Being a mom is hard.
For example, on a typical mom morning: running around the home simultaneously trying to complete 25 tasks, making breakfasts, packing lunches, prompting children to get dressed and brush their teeth, yelling at siblings to stop fighting and to be quiet, cleaning up the spilled cereal, and rummaging through the clean laundry you haven’t yet been able to put away to find some clean socks. And then, the toddler has a tantrum and another dirty diaper. On a good day, the kids might get their hair in a scrunchie (they’re coming back!), have their homework in their backpacks and be in the car 15 minutes late. Meanwhile, you forgot to brush your own hair and feed yourself. You may only remember to grab your coffee (to go). Here are a few tips to keep your sanity:
Stay as calm as possible– We are not perfect. Our frustrations naturally escalate and stress builds quickly. Kids sense our stress and may internalize our feelings, which in turn, causes them to feel frustrated and often act out or misbehave further. You will need to take (several) deep breaths to keep your stress at a manageable level when things get intense (often during morning routines or in a time crunch). More importantly, practice using techniques to destress throughout the day so that this becomes habit (exercise, other ideas below). A couple of tips to prevent stress during the morning routine are to take care of anything you can to get the kids ready the night before (i.e. pack lunches, put homework in backpacks, set out clothes and socks) and to get up a little before the kids to have a moment of peace and quiet.
Support your sense of self– Moms get so caught up in taking care of the children and focusing on their activities and success that often our goals/interests are put aside. As part of a balanced lifestyle, moms should incorporate motherhood into our identity without losing our own unique sense of self. Remember when you used to read? Paint? Garden? Play music? Find an interest again, start with one and dedicate 10min per week to yourself (go up from there).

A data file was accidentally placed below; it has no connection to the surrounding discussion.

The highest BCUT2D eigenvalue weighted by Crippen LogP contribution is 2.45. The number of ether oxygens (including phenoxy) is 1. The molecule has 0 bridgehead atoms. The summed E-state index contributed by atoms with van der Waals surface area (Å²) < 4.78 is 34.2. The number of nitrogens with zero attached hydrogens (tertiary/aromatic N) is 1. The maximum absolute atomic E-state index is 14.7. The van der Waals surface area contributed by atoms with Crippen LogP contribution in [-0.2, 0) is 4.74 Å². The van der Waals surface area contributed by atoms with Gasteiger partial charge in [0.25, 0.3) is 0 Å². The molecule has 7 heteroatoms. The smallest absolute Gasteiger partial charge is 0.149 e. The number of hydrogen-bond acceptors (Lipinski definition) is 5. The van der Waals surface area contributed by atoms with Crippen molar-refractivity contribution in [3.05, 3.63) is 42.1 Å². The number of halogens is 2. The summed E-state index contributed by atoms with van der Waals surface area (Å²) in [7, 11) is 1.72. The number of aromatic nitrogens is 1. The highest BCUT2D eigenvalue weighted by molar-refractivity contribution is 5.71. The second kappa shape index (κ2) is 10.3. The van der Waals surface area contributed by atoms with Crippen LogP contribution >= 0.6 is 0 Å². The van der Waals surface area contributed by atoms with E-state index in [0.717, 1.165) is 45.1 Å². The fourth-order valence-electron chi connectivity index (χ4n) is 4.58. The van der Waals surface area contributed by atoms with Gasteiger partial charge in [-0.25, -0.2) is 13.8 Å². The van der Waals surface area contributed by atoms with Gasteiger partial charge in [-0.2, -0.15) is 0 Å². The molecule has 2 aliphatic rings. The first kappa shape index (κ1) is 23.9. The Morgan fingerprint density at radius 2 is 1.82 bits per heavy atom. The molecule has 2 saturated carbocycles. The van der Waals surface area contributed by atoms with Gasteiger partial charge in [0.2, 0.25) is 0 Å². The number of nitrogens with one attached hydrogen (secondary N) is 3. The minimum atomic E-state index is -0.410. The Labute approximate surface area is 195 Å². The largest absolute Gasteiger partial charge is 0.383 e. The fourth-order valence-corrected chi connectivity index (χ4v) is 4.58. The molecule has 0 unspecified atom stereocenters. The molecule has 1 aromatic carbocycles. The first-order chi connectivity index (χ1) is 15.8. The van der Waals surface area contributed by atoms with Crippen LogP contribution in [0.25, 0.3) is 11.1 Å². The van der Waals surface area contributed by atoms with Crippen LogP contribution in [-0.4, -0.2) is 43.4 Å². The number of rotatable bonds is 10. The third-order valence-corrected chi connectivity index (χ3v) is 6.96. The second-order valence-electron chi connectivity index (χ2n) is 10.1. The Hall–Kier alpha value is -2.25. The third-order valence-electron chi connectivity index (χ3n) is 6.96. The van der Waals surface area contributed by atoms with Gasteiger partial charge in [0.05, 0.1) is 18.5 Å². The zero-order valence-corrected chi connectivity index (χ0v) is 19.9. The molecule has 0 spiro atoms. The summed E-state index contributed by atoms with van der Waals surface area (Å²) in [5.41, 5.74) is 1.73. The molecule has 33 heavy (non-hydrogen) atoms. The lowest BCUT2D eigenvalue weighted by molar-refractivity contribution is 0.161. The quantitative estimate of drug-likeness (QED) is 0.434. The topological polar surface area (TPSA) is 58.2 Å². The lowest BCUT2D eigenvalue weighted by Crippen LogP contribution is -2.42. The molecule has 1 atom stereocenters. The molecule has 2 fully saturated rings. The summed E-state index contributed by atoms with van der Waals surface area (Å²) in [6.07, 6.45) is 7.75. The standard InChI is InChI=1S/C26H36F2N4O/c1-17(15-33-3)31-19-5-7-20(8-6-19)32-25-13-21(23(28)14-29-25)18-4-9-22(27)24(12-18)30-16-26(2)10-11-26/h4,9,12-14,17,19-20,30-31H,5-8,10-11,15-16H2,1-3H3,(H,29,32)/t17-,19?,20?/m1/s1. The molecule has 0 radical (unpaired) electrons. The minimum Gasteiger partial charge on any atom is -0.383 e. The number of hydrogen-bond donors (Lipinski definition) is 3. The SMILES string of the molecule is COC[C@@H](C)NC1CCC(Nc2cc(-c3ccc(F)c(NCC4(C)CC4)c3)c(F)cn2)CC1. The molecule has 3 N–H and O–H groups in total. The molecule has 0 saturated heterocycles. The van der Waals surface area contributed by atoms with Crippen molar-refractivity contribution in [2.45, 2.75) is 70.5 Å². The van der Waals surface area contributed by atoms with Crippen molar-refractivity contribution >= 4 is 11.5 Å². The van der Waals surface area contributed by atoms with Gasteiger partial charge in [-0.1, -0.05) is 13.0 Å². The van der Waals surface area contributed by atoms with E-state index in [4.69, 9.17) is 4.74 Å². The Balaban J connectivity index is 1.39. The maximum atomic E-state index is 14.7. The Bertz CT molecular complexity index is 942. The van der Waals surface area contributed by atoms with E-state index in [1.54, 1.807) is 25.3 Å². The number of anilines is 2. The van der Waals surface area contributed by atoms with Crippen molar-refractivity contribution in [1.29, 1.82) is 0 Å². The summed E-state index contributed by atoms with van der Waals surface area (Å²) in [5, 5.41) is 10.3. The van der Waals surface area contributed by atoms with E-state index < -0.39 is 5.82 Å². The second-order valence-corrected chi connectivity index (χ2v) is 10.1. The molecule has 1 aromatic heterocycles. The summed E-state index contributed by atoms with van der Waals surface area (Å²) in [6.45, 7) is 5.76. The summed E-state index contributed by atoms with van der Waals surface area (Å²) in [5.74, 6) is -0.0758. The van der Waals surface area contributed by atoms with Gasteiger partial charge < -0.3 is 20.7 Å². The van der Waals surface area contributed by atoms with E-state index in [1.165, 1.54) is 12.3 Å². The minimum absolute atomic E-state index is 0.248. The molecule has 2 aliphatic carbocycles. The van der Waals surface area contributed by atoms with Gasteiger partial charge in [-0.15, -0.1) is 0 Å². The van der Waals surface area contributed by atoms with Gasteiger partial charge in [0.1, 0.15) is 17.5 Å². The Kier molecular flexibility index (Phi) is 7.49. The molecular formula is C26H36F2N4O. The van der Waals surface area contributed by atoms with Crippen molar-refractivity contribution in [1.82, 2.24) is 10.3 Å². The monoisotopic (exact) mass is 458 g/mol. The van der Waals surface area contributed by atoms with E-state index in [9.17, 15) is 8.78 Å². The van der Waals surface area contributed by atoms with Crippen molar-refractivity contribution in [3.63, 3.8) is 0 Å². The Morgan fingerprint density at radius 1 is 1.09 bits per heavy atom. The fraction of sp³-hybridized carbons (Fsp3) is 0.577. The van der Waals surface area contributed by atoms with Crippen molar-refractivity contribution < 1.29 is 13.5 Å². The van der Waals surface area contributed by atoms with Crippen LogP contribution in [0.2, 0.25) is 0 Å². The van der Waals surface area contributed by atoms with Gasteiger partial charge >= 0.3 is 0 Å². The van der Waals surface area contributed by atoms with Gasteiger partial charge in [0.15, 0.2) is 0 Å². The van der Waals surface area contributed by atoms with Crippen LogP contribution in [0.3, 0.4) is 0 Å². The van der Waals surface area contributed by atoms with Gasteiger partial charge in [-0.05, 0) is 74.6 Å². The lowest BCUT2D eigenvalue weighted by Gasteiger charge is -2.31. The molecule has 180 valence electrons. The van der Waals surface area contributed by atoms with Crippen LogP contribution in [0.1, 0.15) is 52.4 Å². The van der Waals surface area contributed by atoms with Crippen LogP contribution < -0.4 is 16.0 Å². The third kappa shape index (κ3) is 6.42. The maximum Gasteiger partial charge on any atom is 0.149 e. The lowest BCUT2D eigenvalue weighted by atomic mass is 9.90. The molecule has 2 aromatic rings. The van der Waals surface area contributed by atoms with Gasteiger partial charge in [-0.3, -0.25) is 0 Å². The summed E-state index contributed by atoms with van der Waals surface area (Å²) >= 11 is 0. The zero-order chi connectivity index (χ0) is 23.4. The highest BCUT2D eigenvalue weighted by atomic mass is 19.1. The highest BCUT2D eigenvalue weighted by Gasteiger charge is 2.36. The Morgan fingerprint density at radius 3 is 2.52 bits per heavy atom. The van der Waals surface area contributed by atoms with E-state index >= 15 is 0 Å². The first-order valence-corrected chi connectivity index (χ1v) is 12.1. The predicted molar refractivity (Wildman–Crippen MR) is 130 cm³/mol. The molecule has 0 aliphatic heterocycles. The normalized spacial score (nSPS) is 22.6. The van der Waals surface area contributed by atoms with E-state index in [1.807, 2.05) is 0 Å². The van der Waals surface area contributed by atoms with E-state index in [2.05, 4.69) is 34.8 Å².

Pay attention to your physical health– sleep, exercise, diet. The National Sleep Foundation recommends at least 6 consecutive, uninterrupted hours of sleep nightly. Stop laying in bed with your child (even though you often love it, it is important for kids to be successful and feel capable of a healthy sleep cycle on their own) and take time for yourself, spend time with your significant other, or take care of some things you never have time for. Get in good nutrition when you can (start with one snack trade in the day- trade the chips for a granola or protein bar). Try to fit in 30min of exercise daily but at least three days a week, this will decrease stress and increase your health in so many ways, it’s worth it. Push the stroller, bring the older kids on a walk, use the daycare (you forgot they have that) at the gym, or just walk around/take the stairs on a work break to start.
Continue to invest in meaningful relationships (besides the kiddos)- whether you are a single mother or married, pay attention to your meaningful relationships. Get lunch with your close friend (who you haven’t seen in 6 months) or go on a date with your significant other (has it really been a year?). Ideally, moms would dedicate time to a social gathering/event at least once a week. Take time to express your love for those that matter in your life.
The small things matter too– use your senses to incorporate things into your daily life that make you happy. Maybe it is putting on that lavender hand lotion that has that scent you love, a hot coffee that is comforting, a Hershey’s kiss in the afternoon to enjoy, or putting on that pretty lip gloss that’s lost in your drawer once in awhile.
We, as moms, are doing the best we can and that’s enough. Try to slowly incorporate more love, peace and connections into your life. These tips will help you lessen the stress and continue to take on the unremitting daily challenges of parenting.
Erin Sutton, MD